At the close of all the evidence, defense counsel again requested an instruction on justification, which the district court denied. The jury returned a verdict of guilty.
A district court has broad discretion when formulating jury instructions, and a defendant is entitled to a requested instruction only if "it correctly states the law and is supported by the evidence." United States v. Johnson, 278 F.3d 749, 751-52 (8th Cir. 2002). Whether there is sufficient evidence to support the submission of an instruction on an affirmative defense is a question of law which we review de novo. United States v. Hudson, 414 F.3d 931, 933 (8th Cir. 2005).
Although the Eighth Circuit has never recognized justification as a defense to a violation of § 922(g), United States v. Luker, 395 F.3d 830, 832 (8th Cir. 2005), we have indicated that if such a defense were available, we would follow the Fifth Circuit's articulation of the elements of the defense. United States v. Stover, 822 F.2d 48, 50 n. 3 (8th Cir. 1987). That is, the defense would require proof of the following four elements: (1) that defendant was under an unlawful and "present, imminent, and impending [threat] of such a nature as to induce a well-grounded apprehension of death or serious bodily injury," (2) that defendant had not "recklessly or negligently placed himself in a situation in which it was probable that he would be [forced to choose the criminal conduct]," (3) that defendant had no "reasonable, legal alternative to violating the law, `a chance both to refuse to do the criminal act and also to avoid the threatened harm,"' and (4) "that a direct causal relationship may be reasonably anticipated between the [criminal] action and the avoidance of the [threatened] harm."
Id. (alterations in original). To be entitled to a jury instruction on a justification defense, a defendant must show "an `underlying evidentiary foundation' as to each element of the defense," such that a reasonable person could conclude that the evidence supported the defendant's position. Hudson, 414 F.3d at 933 (quoting United States v. Kabat, 797 F.2d 580, 590-91 (8th Cir. 1986)).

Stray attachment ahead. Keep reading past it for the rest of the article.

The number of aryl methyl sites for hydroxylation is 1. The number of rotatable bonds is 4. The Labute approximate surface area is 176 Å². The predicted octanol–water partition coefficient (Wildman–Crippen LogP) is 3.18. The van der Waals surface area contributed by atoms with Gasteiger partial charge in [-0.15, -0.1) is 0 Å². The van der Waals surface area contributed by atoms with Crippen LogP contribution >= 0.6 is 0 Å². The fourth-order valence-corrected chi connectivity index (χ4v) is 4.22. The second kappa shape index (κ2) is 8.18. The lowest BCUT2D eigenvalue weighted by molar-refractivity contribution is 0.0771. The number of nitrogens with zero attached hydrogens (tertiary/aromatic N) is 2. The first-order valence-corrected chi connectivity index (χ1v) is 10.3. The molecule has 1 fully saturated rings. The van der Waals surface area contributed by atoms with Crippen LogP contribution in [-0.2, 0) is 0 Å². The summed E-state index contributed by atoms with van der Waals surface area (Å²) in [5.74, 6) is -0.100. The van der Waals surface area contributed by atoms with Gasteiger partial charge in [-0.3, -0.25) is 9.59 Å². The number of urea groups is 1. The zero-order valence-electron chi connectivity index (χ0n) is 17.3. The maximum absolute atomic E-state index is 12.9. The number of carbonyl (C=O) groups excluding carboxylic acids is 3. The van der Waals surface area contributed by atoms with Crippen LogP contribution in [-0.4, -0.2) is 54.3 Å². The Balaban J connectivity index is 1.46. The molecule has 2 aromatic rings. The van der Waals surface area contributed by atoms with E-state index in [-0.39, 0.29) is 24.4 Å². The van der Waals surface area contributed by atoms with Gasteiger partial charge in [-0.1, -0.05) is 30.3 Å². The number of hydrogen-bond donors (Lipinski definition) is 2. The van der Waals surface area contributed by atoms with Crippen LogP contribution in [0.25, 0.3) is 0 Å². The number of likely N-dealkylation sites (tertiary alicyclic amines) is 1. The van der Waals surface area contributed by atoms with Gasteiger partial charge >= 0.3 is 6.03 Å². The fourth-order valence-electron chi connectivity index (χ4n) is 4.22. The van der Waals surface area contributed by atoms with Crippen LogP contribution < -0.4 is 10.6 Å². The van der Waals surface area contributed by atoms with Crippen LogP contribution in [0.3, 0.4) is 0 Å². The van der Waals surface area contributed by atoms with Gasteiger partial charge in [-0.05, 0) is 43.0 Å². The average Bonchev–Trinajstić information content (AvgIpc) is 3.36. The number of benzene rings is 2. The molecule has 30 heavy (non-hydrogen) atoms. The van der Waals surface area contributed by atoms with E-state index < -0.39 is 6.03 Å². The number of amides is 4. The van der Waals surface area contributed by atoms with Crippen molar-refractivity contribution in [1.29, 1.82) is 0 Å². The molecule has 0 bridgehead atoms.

Poe argues that the district court should have instructed the jury on the justification defense because he faced an unlawful, imminent threat when Scott pulled her gun on him such that he had no reasonable alternative but to take it. After reviewing the record, we conclude that we need not reach the issue of whether justification is available as a defense to a violation of § 922(g) because Poe cannot satisfy the necessary elements.
No reasonable jury could find that Poe's possession of the gun on the morning of May 18 arose from a present, imminent, and well-grounded apprehension of death or serious bodily injury, because there is no evidence that Scott had threatened Poe that morning. Indeed, as the district court noted, Poe "experienced so little apprehension that he actually considered giving Ms. Scott her firearm back." In Stover, we held that there was no imminent danger where the defendant seized a gun from his assailant and retained it approximately 10 minutes after the assailant fled the scene. 822 F.2d at 50. Poe was in possession of the gun overnight, long after the threatened harm had subsided. In addition, Poe had reasonable alternatives to possessing the gun on May 18 because he could have disposed of or abandoned the gun at any time after leaving Scott's apartment the night before. See Hudson, 414 F.3d at 934; see also United States v. Singleton, 902 F.2d 471, 473 (6th Cir. 1990) ("Corollary to the requirement that the defendant have no alternative to possession of the firearm is the requirement that the defendant get rid of the firearm as soon as a safe opportunity arises.").
We affirm Poe's conviction.
The Honorable Robert W. Pratt, United States District Judge for the Southern District of Iowa